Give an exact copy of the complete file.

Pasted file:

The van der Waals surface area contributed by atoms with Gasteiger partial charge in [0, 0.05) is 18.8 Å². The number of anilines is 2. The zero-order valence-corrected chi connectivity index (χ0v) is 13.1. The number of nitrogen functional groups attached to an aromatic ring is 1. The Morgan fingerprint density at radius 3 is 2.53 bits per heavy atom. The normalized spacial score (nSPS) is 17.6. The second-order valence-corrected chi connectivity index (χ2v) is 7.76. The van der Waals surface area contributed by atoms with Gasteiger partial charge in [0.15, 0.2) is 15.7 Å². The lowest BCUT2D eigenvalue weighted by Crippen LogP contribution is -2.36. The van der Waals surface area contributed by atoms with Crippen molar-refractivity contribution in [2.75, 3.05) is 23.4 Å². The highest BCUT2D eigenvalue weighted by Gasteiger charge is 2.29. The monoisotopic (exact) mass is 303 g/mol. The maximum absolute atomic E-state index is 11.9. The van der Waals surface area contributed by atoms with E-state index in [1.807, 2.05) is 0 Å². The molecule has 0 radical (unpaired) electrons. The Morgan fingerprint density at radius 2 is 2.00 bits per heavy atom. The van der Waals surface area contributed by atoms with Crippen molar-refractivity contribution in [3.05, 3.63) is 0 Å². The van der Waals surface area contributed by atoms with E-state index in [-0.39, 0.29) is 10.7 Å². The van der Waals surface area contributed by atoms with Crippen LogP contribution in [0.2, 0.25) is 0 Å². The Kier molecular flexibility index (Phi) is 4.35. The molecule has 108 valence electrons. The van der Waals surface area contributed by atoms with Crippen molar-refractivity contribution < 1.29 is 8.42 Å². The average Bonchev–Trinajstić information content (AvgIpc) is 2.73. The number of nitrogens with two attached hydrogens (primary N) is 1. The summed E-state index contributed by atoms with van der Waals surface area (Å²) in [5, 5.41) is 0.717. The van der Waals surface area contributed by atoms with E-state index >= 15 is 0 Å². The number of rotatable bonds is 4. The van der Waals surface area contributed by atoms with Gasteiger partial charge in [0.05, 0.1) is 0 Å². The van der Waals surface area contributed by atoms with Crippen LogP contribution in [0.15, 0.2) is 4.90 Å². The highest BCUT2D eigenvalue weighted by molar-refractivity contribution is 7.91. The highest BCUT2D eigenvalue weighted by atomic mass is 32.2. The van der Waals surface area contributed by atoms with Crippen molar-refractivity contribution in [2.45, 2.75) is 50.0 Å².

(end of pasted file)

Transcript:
The van der Waals surface area contributed by atoms with Gasteiger partial charge in [0, 0.05) is 18.8 Å². The number of anilines is 2. The zero-order valence-corrected chi connectivity index (χ0v) is 13.1. The number of nitrogen functional groups attached to an aromatic ring is 1. The Morgan fingerprint density at radius 3 is 2.53 bits per heavy atom. The normalized spacial score (nSPS) is 17.6. The second-order valence-corrected chi connectivity index (χ2v) is 7.76. The van der Waals surface area contributed by atoms with Gasteiger partial charge in [0.15, 0.2) is 15.7 Å². The lowest BCUT2D eigenvalue weighted by Crippen LogP contribution is -2.36. The van der Waals surface area contributed by atoms with Crippen molar-refractivity contribution in [2.75, 3.05) is 23.4 Å². The highest BCUT2D eigenvalue weighted by Gasteiger charge is 2.29. The monoisotopic (exact) mass is 303 g/mol. The maximum absolute atomic E-state index is 11.9. The van der Waals surface area contributed by atoms with E-state index in [1.807, 2.05) is 0 Å². The molecule has 0 radical (unpaired) electrons. The Morgan fingerprint density at radius 2 is 2.00 bits per heavy atom. The van der Waals surface area contributed by atoms with Crippen molar-refractivity contribution in [3.05, 3.63) is 0 Å². The van der Waals surface area contributed by atoms with E-state index in [-0.39, 0.29) is 10.7 Å². The van der Waals surface area contributed by atoms with Crippen LogP contribution in [0.2, 0.25) is 0 Å². The Kier molecular flexibility index (Phi) is 4.35. The molecule has 108 valence electrons. The van der Waals surface area contributed by atoms with Crippen molar-refractivity contribution < 1.29 is 8.42 Å². The average Bonchev–Trinajstić information content (AvgIpc) is 2.73. The number of nitrogens with two attached hydrogens (primary N) is 1. The summed E-state index contributed by atoms with van der Waals surface area (Å²) in [5, 5.41) is 0.717. The van der Waals surface area contributed by atoms with E-state index >= 15 is 0 Å². The number of rotatable bonds is 4. The van der Waals surface area contributed by atoms with Gasteiger partial charge in [0.05, 0.1) is 0 Å². The van der Waals surface area contributed by atoms with Crippen LogP contribution in [0.15, 0.2) is 4.90 Å². The highest BCUT2D eigenvalue weighted by molar-refractivity contribution is 7.91. The highest BCUT2D eigenvalue weighted by atomic mass is 32.2. The van der Waals surface area contributed by atoms with Crippen molar-refractivity contribution in [2.45, 2.75) is 50.0 Å².